Irked by the Marathon City Council’s refusal to adopt a formal city seal, Councilman Mark Senmartin trademarked it with the state Division of Corporations. He announced his ownership at the council meeting on March 26. The news was met with stunned silence.

Senmartin said he did it to illustrate a point.

“This is not about some one impersonating a city code enforcement officer. This is about someone doing exactly what I did and holding the city hostage for $10,000,” he said, referring to either a nefarious character shaking down the city to buy back its own seal, or the cost of rebranding the city with a new seal including signage, shirts, letterhead, etc. “My intention is to protect the seal.”

“I will say that if the city and council wish to revisit [the seal issue] and come up with a better solution, I would be willing to sell my trademark to the city for one dollar plus costs,” he said. Senmartin told the Weekly it cost him $87.50 to register the trademark.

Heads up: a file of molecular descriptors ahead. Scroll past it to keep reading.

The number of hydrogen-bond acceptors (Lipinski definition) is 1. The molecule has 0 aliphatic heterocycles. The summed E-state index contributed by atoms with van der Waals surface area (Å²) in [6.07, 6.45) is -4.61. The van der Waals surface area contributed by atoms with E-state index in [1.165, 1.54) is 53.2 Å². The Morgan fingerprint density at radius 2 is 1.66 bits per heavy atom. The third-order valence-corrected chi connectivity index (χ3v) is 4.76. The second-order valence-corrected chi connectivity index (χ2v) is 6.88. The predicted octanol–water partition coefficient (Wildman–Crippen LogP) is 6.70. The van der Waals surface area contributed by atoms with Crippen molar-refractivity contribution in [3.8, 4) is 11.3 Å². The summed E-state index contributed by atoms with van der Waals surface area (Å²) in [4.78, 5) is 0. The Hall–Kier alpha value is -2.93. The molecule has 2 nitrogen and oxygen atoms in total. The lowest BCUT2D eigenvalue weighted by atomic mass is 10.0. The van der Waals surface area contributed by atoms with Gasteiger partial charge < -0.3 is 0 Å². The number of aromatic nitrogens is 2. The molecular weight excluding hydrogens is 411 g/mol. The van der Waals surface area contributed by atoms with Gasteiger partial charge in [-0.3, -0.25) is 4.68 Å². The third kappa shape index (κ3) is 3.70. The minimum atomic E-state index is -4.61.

The rest of Senmartin’s colleagues, and city staff, were clearly taken by surprise. Mayor John Bartus asked for City Attorney David Migut’s opinion.

“If you will provide me with the documentation, I will look into it,” Migut told Senmartin. “I will brief the council 14 days from today.”

Senmartin set a deal deadline for the council — 30 days.

The discussion about the city seal arose out of a disagreement between Councilman Dan Zieg and Senmartin soon after the most recent election, regarding the use, or display, of a city seal in campaign endorsements and ads. Formally adopting a city seal is one way to control its use, according to Migut.

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Sara Matthis thinks community journalism is important, but not serious; likes weird and wonderful children (she has two); and occasionally tortures herself with sprint-distance triathlons, but only if she has a good chance of beating her sister.